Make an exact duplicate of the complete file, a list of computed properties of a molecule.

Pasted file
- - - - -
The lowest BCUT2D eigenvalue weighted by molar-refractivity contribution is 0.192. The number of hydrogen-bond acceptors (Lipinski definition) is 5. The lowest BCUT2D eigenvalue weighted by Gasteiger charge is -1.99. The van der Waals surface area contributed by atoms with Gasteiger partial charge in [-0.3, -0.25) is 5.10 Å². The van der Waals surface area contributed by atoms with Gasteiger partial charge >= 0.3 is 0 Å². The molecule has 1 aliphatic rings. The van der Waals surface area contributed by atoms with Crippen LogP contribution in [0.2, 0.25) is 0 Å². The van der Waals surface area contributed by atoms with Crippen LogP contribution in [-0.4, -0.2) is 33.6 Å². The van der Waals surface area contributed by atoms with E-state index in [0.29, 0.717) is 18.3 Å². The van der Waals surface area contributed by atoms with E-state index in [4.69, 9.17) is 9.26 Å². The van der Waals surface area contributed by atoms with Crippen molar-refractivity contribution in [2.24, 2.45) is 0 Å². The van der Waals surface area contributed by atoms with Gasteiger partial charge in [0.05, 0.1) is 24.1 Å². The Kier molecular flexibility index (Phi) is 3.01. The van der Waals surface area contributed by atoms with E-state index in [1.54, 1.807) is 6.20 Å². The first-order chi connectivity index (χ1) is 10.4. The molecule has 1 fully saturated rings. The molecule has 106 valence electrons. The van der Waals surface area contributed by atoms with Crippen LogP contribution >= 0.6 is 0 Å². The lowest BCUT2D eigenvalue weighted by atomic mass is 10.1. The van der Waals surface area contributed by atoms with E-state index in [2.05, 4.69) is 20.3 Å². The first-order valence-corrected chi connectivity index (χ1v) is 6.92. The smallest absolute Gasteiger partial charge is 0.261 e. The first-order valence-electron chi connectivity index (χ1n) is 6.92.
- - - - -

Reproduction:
The lowest BCUT2D eigenvalue weighted by molar-refractivity contribution is 0.192. The number of hydrogen-bond acceptors (Lipinski definition) is 5. The lowest BCUT2D eigenvalue weighted by Gasteiger charge is -1.99. The van der Waals surface area contributed by atoms with Gasteiger partial charge in [-0.3, -0.25) is 5.10 Å². The van der Waals surface area contributed by atoms with Gasteiger partial charge >= 0.3 is 0 Å². The molecule has 1 aliphatic rings. The van der Waals surface area contributed by atoms with Crippen LogP contribution in [0.2, 0.25) is 0 Å². The van der Waals surface area contributed by atoms with Crippen LogP contribution in [-0.4, -0.2) is 33.6 Å². The van der Waals surface area contributed by atoms with E-state index in [0.29, 0.717) is 18.3 Å². The van der Waals surface area contributed by atoms with E-state index in [4.69, 9.17) is 9.26 Å². The van der Waals surface area contributed by atoms with Crippen molar-refractivity contribution in [2.24, 2.45) is 0 Å². The van der Waals surface area contributed by atoms with Gasteiger partial charge in [0.05, 0.1) is 24.1 Å². The Kier molecular flexibility index (Phi) is 3.01. The van der Waals surface area contributed by atoms with E-state index in [1.54, 1.807) is 6.20 Å². The first-order chi connectivity index (χ1) is 10.4. The molecule has 1 fully saturated rings. The molecule has 106 valence electrons. The van der Waals surface area contributed by atoms with Crippen LogP contribution >= 0.6 is 0 Å². The lowest BCUT2D eigenvalue weighted by atomic mass is 10.1. The van der Waals surface area contributed by atoms with E-state index in [2.05, 4.69) is 20.3 Å². The first-order valence-corrected chi connectivity index (χ1v) is 6.92. The smallest absolute Gasteiger partial charge is 0.261 e. The first-order valence-electron chi connectivity index (χ1n) is 6.92.